Louisa May Alcott’s Little Women review

Lockdown has turned a lot of us into bookworms (if we weren’t already!) and so at the BMI, we’re creating a space for our members to write about their reading experiences in lockdown. Here’s Little Women by Louisa May Alcott, reviewed by Tasha Booth-Johnson.

Immediately after first watching Greta Gerwig’s film adaptation in January of this year, I added Louisa May Alcott’s Little Women (1869) to my reading list. While Gerwig’s film utilises a non-linear narrative and updates the novel for a twenty-first century audience – I thank her especially for transforming the ageing professor Bhaer into an attractive, young Frenchman – the sense of love, family, and utter chaos is captured beautifully. Alcott’s story, for those unaware, follows the coming of age of four young women during the Civil War in the United States and is widely considered to be at least semi-autobiographical, taking much inspiration from Alcott’s own teenage years growing up with three sisters. The novel reads like a snapshot into the real lives of these young women, a series of scenes where we learn about their wants, dreams, and flaws, and their budding friendship with their young neighbour Theodore Laurence – called Laurie. The tension revolves entirely around the inner lives of these characters, the threat of the war often relegated to the background in favour of family disagreements, small and large, all of which take the reader on an emotional journey that truly encapsulates the lives of these women.

The present-day reader, however, must be aware of the context within which the novel was written. The Puritan aspects of the narrative are rather heavy-handed, thus crafting a tone rife with didactic religious morality. The characters do not always do what is right, but they always learn from these mistakes – and they are sure to tell you exactly what they have learned. However, some such ‘mistakes’ sit uncomfortably. A handful of scenes are hard to swallow for the twenty-first century reader, cloaked as they are in essentialist gender ideology to the extent that they seem entirely ridiculous – these are, for good reason, scenes omitted from both the 1994 and 2019 film adaptations. Such scenes stand out sharply even within the rest of the narrative, where we predominantly follow Jo, a tomboy and a writer, whose very existence contradicts the ideologies enforced in other – specifically Meg’s – subplots. Throughout the novel Jo battles with her own desires, for instance to be a published writer, and what others expect from her and whether or not she should, or is even able to, follow the same path as her elder sister, Meg, the perfect little woman.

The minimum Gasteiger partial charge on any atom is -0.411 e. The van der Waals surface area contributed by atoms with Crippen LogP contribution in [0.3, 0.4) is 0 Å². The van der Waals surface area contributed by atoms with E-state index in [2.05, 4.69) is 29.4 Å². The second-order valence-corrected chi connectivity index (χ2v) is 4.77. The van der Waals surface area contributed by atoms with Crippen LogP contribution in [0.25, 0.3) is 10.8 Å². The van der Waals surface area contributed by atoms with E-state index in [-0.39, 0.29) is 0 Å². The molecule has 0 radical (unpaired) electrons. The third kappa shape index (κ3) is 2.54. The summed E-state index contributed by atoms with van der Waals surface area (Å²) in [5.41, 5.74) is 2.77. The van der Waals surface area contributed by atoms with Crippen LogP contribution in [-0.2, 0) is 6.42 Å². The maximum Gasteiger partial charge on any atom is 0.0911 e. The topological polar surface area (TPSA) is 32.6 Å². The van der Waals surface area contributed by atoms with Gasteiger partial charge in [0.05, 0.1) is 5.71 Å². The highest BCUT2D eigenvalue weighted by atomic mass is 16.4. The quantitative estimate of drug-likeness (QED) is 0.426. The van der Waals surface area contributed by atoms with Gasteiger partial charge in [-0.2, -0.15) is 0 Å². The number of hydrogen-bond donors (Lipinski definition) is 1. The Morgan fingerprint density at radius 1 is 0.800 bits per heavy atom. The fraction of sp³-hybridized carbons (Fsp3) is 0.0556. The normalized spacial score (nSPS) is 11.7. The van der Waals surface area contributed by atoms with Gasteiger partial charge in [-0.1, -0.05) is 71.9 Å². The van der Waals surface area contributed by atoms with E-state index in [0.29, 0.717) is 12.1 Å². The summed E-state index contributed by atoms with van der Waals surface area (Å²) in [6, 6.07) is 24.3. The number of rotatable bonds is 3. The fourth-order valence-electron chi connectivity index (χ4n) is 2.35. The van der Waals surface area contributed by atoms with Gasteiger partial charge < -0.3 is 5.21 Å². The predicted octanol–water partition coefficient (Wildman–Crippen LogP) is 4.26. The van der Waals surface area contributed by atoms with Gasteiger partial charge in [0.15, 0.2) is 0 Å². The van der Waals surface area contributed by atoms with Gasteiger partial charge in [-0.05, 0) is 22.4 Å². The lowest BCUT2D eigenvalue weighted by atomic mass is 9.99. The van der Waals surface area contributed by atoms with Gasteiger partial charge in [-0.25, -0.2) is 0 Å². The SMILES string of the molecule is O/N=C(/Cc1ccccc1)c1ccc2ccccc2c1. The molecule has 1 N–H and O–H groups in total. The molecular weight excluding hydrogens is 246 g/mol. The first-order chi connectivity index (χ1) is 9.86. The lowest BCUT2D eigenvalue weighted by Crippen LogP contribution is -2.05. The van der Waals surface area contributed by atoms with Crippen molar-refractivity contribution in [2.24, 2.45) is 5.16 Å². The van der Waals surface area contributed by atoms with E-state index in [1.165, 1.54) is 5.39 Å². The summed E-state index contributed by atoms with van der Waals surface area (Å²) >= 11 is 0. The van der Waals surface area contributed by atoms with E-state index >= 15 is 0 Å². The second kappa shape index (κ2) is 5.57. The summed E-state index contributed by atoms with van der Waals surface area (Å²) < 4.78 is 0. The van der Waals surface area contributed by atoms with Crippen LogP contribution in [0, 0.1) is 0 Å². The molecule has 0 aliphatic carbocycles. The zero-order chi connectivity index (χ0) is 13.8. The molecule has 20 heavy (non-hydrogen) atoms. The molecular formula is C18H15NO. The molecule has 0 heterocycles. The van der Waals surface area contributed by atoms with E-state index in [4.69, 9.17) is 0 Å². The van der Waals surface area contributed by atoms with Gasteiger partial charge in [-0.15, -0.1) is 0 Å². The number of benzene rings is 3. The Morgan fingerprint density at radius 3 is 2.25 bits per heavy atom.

Little Women was a delightful read in many ways: the scenes of domestic bliss and childhood squabbles, the heart-wrenching moments that, while often predictable, remain painful to read. The novel has consistently low stakes, especially in contrast to the sensation fiction popular in the 1860s of the kind written by Jo, but it is for this very reason I enjoyed it so whole-heartedly.

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